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Toronto – A seasoned and talented jazz quartet with a couple of critically acclaimed albums under their belt. An intimate venue with great acoustics mere steps from the subway line. A reasonable ticket price as part of the Toronto Jazz Festival. So why were there only about 10 people in the crowd for Delerium’s wonderful show at Church of the Redeemer on Saturday night?

It certainly wasn’t the band’s fault. I love jazz shows because it’s a treat to see a talented jazz musician on stage, the way they can play at a level that seems otherworldly to those, such as myself, who are distinctly lacking in musical talent. It’s an even greater treat to see a jazz group of great musicians who’ve been playing together for a long time; the way they’re able to read and play off each other, to send cues to one another with the merest nod or wave. And Delerium are exactly that: a quartet of great musicians. Every band member had the chance to shine with multiple solos throughout the night, and never missed a beat when they played in concert, especially Mikko Innanen on sax and Kasper Tranberg on cornet, who often went from extended solos straight into perfect harmony.

During their 70-minute set Tranberg charmed the crowd with his playing, switching between multiple bells and mutes, going from soft, mourning sounds to loud wails in an instant, and with his between-song banter. Tranberg had some interesting things to say about every composition, particularly one who’s lengthy title I can’t remember enough of to do justice that he said was written by the composer as he walked down the street and inspired by, among other things, “the Dorsey brothers, as in Tommy Dorsey and his orchestra; of course, by mosquitoes; and by ZZ Top.” And damned if every one of those influences weren’t easily recognizable, especially the mosquitoes. Tranberg (seen on the far right of the picture above) certainly charmed me, but I may be a sucker for a slightly nerdy looking cornet player with a Danish accent. I smiled, looked on in wonder, and tapped my feet through the band’s entire set. My lovely companion, meanwhile, who would certainly describe herself as less of a jazz fan than I, thoroughly enjoyed the show, and was also struck by bassist Jonas Westergaard’s massive hands. When Tranberg introduced a composition by Westergaard as being “inspired by the territory of North America,” she was inspired to reply from our spot in the front row “that’s an awfully big territory,” which seemed to give the band a good laugh. “Maybe after listening you can help us narrow it down,” suggested Tranberg.

Their sound is remarkably varied. Sometimes they invoke the slightly abstract solos of an Ornette Coleman or perhaps Sun Ra, but at others invoke the more melodic stylings of someone like Charlie Parker. With the mention of the Dorsey brothers as an influence on one song and Tranberg telling us another was a tribute to both Thelonious Monk and Tomasz Stanko, Delerium is a band with a clear understanding of their jazz history, while still managing to create music all their own.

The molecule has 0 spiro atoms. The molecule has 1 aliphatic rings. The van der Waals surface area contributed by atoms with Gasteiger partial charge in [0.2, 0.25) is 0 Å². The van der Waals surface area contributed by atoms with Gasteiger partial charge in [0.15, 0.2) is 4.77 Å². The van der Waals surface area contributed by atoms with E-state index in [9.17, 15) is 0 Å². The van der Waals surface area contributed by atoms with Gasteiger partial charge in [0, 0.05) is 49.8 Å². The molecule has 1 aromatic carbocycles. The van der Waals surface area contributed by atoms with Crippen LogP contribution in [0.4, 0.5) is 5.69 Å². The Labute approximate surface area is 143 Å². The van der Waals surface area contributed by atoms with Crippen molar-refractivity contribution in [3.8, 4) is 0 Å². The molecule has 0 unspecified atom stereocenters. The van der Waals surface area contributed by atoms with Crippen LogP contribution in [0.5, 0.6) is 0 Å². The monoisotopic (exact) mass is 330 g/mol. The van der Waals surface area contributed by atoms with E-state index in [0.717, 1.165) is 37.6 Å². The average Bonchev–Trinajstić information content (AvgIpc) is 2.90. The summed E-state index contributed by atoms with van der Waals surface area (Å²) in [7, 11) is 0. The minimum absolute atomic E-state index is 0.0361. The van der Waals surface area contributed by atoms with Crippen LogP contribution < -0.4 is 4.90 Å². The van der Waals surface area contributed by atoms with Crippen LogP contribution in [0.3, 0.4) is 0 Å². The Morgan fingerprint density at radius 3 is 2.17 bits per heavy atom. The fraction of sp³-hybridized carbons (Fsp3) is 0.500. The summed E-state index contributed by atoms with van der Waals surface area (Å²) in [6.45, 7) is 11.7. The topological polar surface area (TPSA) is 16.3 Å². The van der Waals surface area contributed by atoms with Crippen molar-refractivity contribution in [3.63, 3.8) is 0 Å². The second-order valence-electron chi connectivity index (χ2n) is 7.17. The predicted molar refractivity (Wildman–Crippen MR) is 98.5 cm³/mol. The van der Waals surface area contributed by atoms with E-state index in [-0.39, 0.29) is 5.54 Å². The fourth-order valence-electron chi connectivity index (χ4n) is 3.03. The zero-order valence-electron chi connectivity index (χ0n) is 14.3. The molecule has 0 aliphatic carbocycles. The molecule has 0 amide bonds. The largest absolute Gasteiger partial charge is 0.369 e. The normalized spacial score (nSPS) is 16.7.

Fortunate as I feel to be one of the few who saw them, I felt a little bad for the band for playing to such a small crowd. Can I explain the low turnout for Delerium’s show at the beautiful Church of the Redeemer, an Anglican church right at the corner of Bloor and Avenue Road? I wish I could. Maybe people didn’t know where the venue was. Maybe more and more people expect more mainstream acts in their jazz festivals. My companion remarked, though, sometimes it’s nice to see a jazz band at a jazz festival, especially one as talented and polished as Delerium.

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This is Delerium’s first tour of North America. They’re on the jazz festival circuit, with their stop in Toronto coming after festival dates in Rochester and Ottawa. Some bands might be discouraged by such a small turnout early in their tour, but bassist Jonas Westergaard wasn’t.

“It would be [discouraging] if it was our only show over here,” he said after the show. “It would be a long way to come for almost nothing.”

I just hope the low turnout doesn’t sour them on coming back to Toronto. See their shows during the rest of their tour, many of which are free as part of other jazz fests, so that they come back to North America some day.

North American Tour Dates:

June 28: Coastal Jazz, Vancouver BC
June 29: Coastal Jazz, Vancouver BC
July 1: Jazzfest International, Victoria BC
July 2: Saskatchewan Jazz Festival, Saskatoon

TO Jazz Review: Sonny Rollins, Four Seasons Centre, June 26

Posted on by Mark in Concerts, Toronto Jazz Festival | Leave a comment

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Toronto – The Downtown Toronto Jazz festival kicked off yesterday and will be running throughout the city from now until July 5th. It’s a fantastic opportunity to check out some great live music. The shows that occur during the day at Nathan Phillips Square are free. You can get the details here.